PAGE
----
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Trade Unions

Austria has a single trade union confederation, the ÖGB, to which 27% of all employees belong. Not affiliated to a particular party, the ÖGB nevertheless has strong political ties through its system of political groupings.

Figures from the unions indicate that there are 1.2 million trade union members in Austria (2018).[1] Around a fifth of them are retired and figures from the ICTWSS database of union membership put union density in Austria at 26.7% in 2017.[2]  Trade union organisation is stronger among manual workers and public sector employees than among non-manual workers.


There is only one trade union confederation in Austria, the ÖGB, founded in 1945 to overcome the political divisions between unions which had existed before the fascist take-over.


The ÖGB is divided into separate unions, representing manual and non-manual workers in different parts of the economy. Following a series of union mergers, in 2006 and 2009, the number of separate unions has fallen from 13 in 2005 to seven currently.


These are: the GPA-djp (non-manual private sector) with 280,633 members; the GÖD (central government and some other public sector) with 251,136 members; PRO-GE (largely manual workers in manufacturing) with 237,075; the younion (formerly GdG-KMSfB), which largely represents local government workers, with 146,065 members; Vida (transport and services) with 133,678; GBH (construction and the wood industry) with 117,865 and GPF (post and telecommunications) with 45,013. (All membership figures are for the end of December 2018.)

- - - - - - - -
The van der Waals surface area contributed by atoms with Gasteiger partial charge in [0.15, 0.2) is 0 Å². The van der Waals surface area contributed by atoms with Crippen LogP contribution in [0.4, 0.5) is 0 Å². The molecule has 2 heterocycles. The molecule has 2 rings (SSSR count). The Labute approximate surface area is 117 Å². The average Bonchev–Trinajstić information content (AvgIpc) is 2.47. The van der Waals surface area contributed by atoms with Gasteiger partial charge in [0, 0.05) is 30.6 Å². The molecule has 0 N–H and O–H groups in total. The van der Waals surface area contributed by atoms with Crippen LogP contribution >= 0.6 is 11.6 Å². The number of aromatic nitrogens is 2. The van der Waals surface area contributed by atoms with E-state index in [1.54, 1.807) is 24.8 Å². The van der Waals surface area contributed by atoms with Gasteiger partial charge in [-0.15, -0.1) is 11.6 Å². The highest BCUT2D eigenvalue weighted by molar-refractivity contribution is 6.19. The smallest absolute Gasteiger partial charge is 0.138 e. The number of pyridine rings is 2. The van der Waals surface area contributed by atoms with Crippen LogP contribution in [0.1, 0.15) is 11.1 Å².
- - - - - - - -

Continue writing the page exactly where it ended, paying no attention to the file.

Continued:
The ÖGB itself is not tied to a particular political party but it has close links to the parties through its system of political groupings, which have formal rights within the union structure. The biggest grouping is the FSG, linked to the social democrats (SPÖ), but there is also a powerful Christian grouping, the FCG. This has strong representation in the public sector, and is linked to the Austrian People's Party (ÖVP). An example of the strength of the FCG is that in 2019 the chair of the FCG was Norbert Schnedl, one of the vice-presidents of the ÖGB and the head of the GÖD, the second largest union in Austria.


Trade union membership in Austria had been falling slowly, with a large dip of around 5% in 2006, following difficulties at the union-owned bank BAWAG. However, the year-end figures since 2016 have shown slight increases – up 0.36% in 2016, 0.40% in 2017 and 0.48% in 2018.[3] Recruiting new members is now a top priority for the ÖGB.


Women make up 36.1% of total ÖGB membership. This figure from 2018 is the highest since the foundation of the ÖGB in 1945.[4]

[1] The precise figure is 1,211,465. For this and figures for individual unions see ÖGB Mitgliederstatistik gesamt nach Gewerkschaften 2018

[2] J. Visser, ICTWSS Database. version 6.0. Amsterdam: Amsterdam Institute for Advanced Labour Studies (AIAS), University of Amsterdam. June 2019

[3] ÖGB Mitgliederstatistik und Mitgliederbewegung seit 1945, https://www.oegb.at/cms/S06/S06_2.1.2/ueber-uns/wir-machen/oegb-in-zahlen (Accessed 17.07.2019)

[4] Ibid

L. Fulton (2021) National Industrial Relations, an update (2019-2021). Labour Research Department and ETUI (online publication). Online publication available at http://www.worker-participation.eu/National-Industrial-Relations.